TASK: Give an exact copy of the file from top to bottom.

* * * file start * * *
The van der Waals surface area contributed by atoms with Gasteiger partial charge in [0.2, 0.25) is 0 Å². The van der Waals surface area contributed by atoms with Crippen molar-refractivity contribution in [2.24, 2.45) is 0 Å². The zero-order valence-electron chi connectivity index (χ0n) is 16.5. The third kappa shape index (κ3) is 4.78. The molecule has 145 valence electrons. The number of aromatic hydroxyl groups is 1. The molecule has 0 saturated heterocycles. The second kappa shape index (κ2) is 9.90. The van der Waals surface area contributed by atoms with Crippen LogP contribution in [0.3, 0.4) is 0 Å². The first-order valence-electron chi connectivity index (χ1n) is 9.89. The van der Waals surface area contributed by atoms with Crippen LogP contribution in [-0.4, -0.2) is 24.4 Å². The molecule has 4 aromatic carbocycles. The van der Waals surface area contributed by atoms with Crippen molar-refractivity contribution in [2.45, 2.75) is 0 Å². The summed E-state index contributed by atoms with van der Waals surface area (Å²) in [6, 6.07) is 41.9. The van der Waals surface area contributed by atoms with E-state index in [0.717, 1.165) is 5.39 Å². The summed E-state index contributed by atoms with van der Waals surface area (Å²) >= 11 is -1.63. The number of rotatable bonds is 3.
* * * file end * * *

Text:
The van der Waals surface area contributed by atoms with Gasteiger partial charge in [0.2, 0.25) is 0 Å². The van der Waals surface area contributed by atoms with Crippen molar-refractivity contribution in [2.24, 2.45) is 0 Å². The zero-order valence-electron chi connectivity index (χ0n) is 16.5. The third kappa shape index (κ3) is 4.78. The molecule has 145 valence electrons. The number of aromatic hydroxyl groups is 1. The molecule has 0 saturated heterocycles. The second kappa shape index (κ2) is 9.90. The van der Waals surface area contributed by atoms with Crippen LogP contribution in [0.3, 0.4) is 0 Å². The first-order valence-electron chi connectivity index (χ1n) is 9.89. The van der Waals surface area contributed by atoms with Crippen LogP contribution in [-0.4, -0.2) is 24.4 Å². The molecule has 4 aromatic carbocycles. The van der Waals surface area contributed by atoms with Crippen molar-refractivity contribution in [2.45, 2.75) is 0 Å². The summed E-state index contributed by atoms with van der Waals surface area (Å²) in [6, 6.07) is 41.9. The van der Waals surface area contributed by atoms with E-state index in [0.717, 1.165) is 5.39 Å². The summed E-state index contributed by atoms with van der Waals surface area (Å²) >= 11 is -1.63. The number of rotatable bonds is 3.